Possibly, but it probably doesn’t help very much, according to several scientific studies.
A 2004 review from Australian National University found that a "routine mega-dose [of vitamin C to prevent disease] is not rationally justified for community use," though the authors noted that vitamin C supplements could help people who have overexerted themselves physically and for individuals who spend significant time in cold environments. The authors revisited their research in 2013, but their conclusions didn't change.
Some studies have shown modest benefits for vitamin C supplementation. In 2013, a scientific review found that taking 200 milligrams of vitamin C every day during a cold could help reduce the duration of symptoms in adults by an average of 8 percent—but to get the best possible benefits, you’d have to consume vitamin C before you show symptoms.
What to Know About Vitamin C Supplements
Another important point: Most physicians recommend getting vitamin C through foods and liquids, not through dietary supplements. The FDA doesn't regulate supplements as strictly as it does medicine, and supplements' labels sometimes misstate their ingredients; vitamin-rich foods deliver other crucial nutrients, and they're typically much cheaper than supplements.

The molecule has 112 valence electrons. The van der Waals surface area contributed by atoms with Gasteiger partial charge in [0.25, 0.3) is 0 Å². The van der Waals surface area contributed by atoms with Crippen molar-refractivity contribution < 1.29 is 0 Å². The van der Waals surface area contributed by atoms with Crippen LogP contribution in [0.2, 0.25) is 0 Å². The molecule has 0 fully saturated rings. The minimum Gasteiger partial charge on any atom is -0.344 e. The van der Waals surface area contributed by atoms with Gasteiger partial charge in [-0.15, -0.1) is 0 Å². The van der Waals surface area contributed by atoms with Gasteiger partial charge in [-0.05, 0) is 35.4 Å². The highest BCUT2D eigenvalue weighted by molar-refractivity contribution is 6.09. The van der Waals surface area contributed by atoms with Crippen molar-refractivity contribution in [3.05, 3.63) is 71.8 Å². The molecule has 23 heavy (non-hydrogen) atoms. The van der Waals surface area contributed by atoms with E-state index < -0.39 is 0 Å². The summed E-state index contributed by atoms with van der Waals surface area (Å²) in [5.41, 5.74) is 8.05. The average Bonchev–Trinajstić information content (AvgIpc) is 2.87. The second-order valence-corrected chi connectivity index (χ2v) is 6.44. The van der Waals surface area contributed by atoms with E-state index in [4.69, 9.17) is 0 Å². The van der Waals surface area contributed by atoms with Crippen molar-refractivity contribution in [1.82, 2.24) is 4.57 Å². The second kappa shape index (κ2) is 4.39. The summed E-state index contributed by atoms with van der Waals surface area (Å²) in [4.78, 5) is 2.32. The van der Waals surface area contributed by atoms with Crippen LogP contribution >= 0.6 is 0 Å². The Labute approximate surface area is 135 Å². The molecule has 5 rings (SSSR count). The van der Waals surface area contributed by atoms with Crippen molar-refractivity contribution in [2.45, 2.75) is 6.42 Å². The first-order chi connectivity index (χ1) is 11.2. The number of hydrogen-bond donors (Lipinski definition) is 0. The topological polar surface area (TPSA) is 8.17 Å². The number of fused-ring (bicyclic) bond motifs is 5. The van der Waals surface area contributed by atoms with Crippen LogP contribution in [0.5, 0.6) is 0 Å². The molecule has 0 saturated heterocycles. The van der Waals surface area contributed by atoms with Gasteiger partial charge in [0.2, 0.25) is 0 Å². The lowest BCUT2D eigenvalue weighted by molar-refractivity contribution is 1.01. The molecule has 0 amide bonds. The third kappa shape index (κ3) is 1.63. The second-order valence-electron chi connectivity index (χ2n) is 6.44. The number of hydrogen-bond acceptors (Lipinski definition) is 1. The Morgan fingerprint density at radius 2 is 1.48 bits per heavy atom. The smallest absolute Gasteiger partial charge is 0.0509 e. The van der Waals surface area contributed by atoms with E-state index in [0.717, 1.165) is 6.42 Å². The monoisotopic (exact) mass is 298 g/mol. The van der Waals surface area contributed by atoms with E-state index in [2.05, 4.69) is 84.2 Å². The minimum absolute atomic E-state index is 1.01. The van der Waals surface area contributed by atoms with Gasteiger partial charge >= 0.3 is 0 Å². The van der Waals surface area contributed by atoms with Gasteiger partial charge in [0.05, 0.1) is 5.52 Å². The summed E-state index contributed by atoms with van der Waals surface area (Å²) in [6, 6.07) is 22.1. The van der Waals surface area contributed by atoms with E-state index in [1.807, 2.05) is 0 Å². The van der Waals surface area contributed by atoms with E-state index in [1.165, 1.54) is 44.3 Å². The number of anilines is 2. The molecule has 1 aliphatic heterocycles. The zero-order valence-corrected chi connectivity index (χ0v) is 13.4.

Mega-doses of vitamin C aren’t helpful, since our bodies aren’t equipped to store massive amounts of the vitamin. Excessive vitamin C passes out of the body in the urine, so most adults won't see any benefit from 400 milligrams or more of vitamin C. For perspective, an orange contains about 69.7 milligrams of vitamin C. By adding more fruits and vegetables to your diet, you can easily meet your daily threshold for vitamin C (65 to 90 milligrams for adults) without bothering with supplements.
Staying Healthy During Cold and Flu Season
If you're looking for a supplement that could boost your immune system during flu season, consider zinc. A 2011 article in The Journal of Family Practice found "convincing evidence from 13 randomized placebo-controlled trials that taking zinc soon after the onset of symptoms of the common cold significantly reduces both the duration and severity of symptoms." Unfortunately, zinc also tends to have some side effects; over-the-counter supplements can cause nausea, and long-term use can interfere with copper metabolism.
With that said, here's a simple game plan for flu season: Eat a balanced diet, wash your hands regularly, and consider taking a zinc supplement if you come down with an illness. Ask your physician before making any major changes to your diet or lifestyle—and if you're really worried about illness, consider getting a flu shot.